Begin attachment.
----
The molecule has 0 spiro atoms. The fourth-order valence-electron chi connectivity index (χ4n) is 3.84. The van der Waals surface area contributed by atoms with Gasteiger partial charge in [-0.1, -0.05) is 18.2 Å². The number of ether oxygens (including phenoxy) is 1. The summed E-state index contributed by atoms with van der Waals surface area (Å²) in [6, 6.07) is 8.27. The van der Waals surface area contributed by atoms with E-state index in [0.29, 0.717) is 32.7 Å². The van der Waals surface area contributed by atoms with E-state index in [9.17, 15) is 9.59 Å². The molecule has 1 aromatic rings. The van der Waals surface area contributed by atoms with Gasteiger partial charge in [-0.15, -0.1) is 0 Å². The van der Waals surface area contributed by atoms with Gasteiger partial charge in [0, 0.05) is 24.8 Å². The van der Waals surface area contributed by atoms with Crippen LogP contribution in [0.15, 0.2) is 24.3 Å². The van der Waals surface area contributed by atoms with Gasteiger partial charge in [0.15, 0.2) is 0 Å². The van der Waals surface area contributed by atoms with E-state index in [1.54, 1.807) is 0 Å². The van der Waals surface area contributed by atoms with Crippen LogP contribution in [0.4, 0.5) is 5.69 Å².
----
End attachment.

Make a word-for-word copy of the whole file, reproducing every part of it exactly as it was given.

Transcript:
The molecule has 0 spiro atoms. The fourth-order valence-electron chi connectivity index (χ4n) is 3.84. The van der Waals surface area contributed by atoms with Gasteiger partial charge in [-0.1, -0.05) is 18.2 Å². The number of ether oxygens (including phenoxy) is 1. The summed E-state index contributed by atoms with van der Waals surface area (Å²) in [6, 6.07) is 8.27. The van der Waals surface area contributed by atoms with E-state index in [0.29, 0.717) is 32.7 Å². The van der Waals surface area contributed by atoms with E-state index in [9.17, 15) is 9.59 Å². The molecule has 1 aromatic rings. The van der Waals surface area contributed by atoms with Gasteiger partial charge in [-0.15, -0.1) is 0 Å². The van der Waals surface area contributed by atoms with Gasteiger partial charge in [0, 0.05) is 24.8 Å². The van der Waals surface area contributed by atoms with Crippen LogP contribution in [0.15, 0.2) is 24.3 Å². The van der Waals surface area contributed by atoms with Gasteiger partial charge in [0.15, 0.2) is 0 Å². The van der Waals surface area contributed by atoms with E-state index in [1.54, 1.807) is 0 Å². The van der Waals surface area contributed by atoms with Crippen LogP contribution in [0.4, 0.5) is 5.69 Å².